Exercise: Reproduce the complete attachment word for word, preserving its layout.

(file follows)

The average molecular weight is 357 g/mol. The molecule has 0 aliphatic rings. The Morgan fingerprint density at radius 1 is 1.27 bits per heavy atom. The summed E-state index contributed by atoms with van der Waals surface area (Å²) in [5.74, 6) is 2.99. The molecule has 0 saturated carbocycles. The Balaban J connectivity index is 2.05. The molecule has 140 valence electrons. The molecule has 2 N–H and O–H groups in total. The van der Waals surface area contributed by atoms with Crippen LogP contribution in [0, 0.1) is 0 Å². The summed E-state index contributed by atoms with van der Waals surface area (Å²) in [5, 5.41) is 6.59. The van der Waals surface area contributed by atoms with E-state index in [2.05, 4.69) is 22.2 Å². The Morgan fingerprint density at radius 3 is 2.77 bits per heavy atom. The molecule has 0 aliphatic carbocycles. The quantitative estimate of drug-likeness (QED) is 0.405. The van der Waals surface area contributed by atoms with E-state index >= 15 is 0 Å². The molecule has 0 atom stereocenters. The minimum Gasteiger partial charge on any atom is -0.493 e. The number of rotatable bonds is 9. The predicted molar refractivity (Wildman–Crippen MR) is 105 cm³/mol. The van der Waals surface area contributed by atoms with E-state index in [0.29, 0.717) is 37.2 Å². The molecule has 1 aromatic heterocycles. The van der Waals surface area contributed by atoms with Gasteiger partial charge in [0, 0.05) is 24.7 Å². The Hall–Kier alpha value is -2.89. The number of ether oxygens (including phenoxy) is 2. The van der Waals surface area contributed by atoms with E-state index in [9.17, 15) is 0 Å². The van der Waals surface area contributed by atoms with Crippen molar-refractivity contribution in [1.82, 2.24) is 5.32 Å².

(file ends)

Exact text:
The average molecular weight is 357 g/mol. The molecule has 0 aliphatic rings. The Morgan fingerprint density at radius 1 is 1.27 bits per heavy atom. The summed E-state index contributed by atoms with van der Waals surface area (Å²) in [5.74, 6) is 2.99. The molecule has 0 saturated carbocycles. The Balaban J connectivity index is 2.05. The molecule has 140 valence electrons. The molecule has 2 N–H and O–H groups in total. The van der Waals surface area contributed by atoms with Crippen LogP contribution in [0, 0.1) is 0 Å². The summed E-state index contributed by atoms with van der Waals surface area (Å²) in [5, 5.41) is 6.59. The van der Waals surface area contributed by atoms with E-state index in [2.05, 4.69) is 22.2 Å². The Morgan fingerprint density at radius 3 is 2.77 bits per heavy atom. The molecule has 0 aliphatic carbocycles. The quantitative estimate of drug-likeness (QED) is 0.405. The van der Waals surface area contributed by atoms with E-state index >= 15 is 0 Å². The molecule has 0 atom stereocenters. The minimum Gasteiger partial charge on any atom is -0.493 e. The number of rotatable bonds is 9. The predicted molar refractivity (Wildman–Crippen MR) is 105 cm³/mol. The van der Waals surface area contributed by atoms with E-state index in [0.29, 0.717) is 37.2 Å². The molecule has 1 aromatic heterocycles. The van der Waals surface area contributed by atoms with Gasteiger partial charge in [0, 0.05) is 24.7 Å². The Hall–Kier alpha value is -2.89. The number of ether oxygens (including phenoxy) is 2. The van der Waals surface area contributed by atoms with E-state index in [9.17, 15) is 0 Å². The van der Waals surface area contributed by atoms with Crippen molar-refractivity contribution in [1.82, 2.24) is 5.32 Å².